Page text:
Okay, there's my take, now it's your turn. Who deserves an Emmy nod for Best Supporting Actor/Actress in a Drama? Speak now: Nominations are revealed on Thursday morning! And  remember, if your favorites don't make the cut with the Academy of Television Arts and Sciences, they still have a chance at an EWwy.

More on Emmys:
Who deserves an Emmy nod for Lead Actor/Actress in a Drama? (Not just the usual suspects!)
Who deserves an Emmy nod for Lead Actor/Actress in a Comedy? (Underdog picks encouraged!)
Who deserves an Emmy nod for Supporting Actor/Actress in a Comedy? (Other than Vanessa L. Williams, naturally)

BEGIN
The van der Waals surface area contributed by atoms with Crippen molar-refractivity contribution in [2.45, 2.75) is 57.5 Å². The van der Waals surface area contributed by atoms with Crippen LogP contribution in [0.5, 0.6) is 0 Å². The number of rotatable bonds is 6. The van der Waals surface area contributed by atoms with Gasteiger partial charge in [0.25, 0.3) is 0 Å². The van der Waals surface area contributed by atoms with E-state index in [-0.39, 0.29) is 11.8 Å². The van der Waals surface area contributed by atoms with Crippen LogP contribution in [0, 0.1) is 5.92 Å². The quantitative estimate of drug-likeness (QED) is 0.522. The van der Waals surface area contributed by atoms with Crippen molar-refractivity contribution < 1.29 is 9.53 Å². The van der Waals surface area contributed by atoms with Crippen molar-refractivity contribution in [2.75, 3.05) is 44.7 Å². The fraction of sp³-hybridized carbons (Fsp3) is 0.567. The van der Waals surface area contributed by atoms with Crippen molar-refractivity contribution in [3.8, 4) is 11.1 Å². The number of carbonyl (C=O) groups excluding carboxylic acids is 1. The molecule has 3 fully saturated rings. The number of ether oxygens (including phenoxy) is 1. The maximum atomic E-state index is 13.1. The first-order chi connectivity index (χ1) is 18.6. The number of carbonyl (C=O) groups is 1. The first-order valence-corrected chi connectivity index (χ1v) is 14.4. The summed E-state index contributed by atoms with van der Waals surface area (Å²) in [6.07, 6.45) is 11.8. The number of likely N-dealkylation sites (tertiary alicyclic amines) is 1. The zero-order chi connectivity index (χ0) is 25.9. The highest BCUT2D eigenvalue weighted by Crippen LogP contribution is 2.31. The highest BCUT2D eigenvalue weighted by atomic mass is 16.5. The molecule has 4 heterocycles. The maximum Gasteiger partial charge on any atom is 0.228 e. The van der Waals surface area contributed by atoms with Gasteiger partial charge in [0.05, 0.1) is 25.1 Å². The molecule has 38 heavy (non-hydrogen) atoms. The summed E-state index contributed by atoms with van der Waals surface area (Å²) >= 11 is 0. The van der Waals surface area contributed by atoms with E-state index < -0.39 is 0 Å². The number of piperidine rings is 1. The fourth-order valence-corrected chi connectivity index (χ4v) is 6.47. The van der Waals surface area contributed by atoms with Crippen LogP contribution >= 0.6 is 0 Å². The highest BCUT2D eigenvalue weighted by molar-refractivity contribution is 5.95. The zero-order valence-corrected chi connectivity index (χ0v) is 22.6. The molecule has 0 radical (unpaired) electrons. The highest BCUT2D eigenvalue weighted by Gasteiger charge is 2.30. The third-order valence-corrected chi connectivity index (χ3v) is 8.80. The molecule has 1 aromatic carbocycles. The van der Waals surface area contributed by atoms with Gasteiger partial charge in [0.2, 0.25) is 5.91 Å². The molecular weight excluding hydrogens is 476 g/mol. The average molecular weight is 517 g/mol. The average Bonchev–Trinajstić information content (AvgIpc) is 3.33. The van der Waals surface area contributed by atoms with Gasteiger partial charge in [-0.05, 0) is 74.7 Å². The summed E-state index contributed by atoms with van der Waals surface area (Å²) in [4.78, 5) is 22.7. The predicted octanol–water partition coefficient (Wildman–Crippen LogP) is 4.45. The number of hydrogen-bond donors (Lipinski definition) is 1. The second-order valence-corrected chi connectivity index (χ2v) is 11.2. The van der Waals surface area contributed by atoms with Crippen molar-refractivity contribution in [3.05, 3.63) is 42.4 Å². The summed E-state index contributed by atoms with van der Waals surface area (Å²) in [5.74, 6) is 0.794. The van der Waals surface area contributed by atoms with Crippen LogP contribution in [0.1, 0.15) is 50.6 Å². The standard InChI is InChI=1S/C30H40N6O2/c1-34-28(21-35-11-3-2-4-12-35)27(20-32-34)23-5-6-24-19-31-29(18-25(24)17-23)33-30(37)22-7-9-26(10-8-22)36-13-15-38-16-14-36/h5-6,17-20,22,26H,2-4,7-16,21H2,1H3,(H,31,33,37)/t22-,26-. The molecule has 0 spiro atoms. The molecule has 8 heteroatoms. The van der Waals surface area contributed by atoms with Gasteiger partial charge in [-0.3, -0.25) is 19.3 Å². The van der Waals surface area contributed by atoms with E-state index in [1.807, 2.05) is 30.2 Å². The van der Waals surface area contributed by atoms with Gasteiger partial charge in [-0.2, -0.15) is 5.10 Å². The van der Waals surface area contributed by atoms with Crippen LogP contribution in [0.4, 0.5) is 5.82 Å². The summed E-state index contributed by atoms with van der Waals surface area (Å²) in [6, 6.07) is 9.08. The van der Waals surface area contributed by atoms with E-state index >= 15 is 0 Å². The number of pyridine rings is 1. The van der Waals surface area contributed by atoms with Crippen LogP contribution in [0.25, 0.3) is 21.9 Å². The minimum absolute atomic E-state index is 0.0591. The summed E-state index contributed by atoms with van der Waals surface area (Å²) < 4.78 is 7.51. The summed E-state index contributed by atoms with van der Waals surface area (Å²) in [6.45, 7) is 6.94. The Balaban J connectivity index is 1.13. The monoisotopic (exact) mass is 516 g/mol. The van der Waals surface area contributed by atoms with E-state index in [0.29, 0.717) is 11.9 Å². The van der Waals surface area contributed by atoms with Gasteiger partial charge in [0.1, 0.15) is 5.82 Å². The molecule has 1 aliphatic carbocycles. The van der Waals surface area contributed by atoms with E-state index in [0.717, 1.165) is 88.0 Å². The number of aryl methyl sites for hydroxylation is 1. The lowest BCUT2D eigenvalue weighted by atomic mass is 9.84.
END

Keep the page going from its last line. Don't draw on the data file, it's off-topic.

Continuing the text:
Michael Ausiello's Dream Emmy Ballot part 2: Best Supporting Actor and Actress (drama)

addCredit("Mitchell: Mario Perez/ABC; Cudlitz: Justin Lubin/NBC; Helfer: Carole Segal/SyFy; Weber: Danny Feld/NBC")

'Medium' season finale: How'd you like that cliffhanger?

Medium_l Three cheers for CBS! If the Eye Net hadn’t picked Medium off NBC’s scrap heap and given it a sixth season — it’ll be paired with Ghost Whisperer on Friday nights next fall — then the underrated psychic detective series would’ve ended its run with Emmy winner Patricia Arquette’s Allison Dubois unconscious and unresponsive after suffering a stroke during brain surgery. (FYI: I put in a call to CBS Paramount to find out if an alternate ending was shot, just in case last night’s episode had turned out to be a series finale. Check back this afternoon for an update.)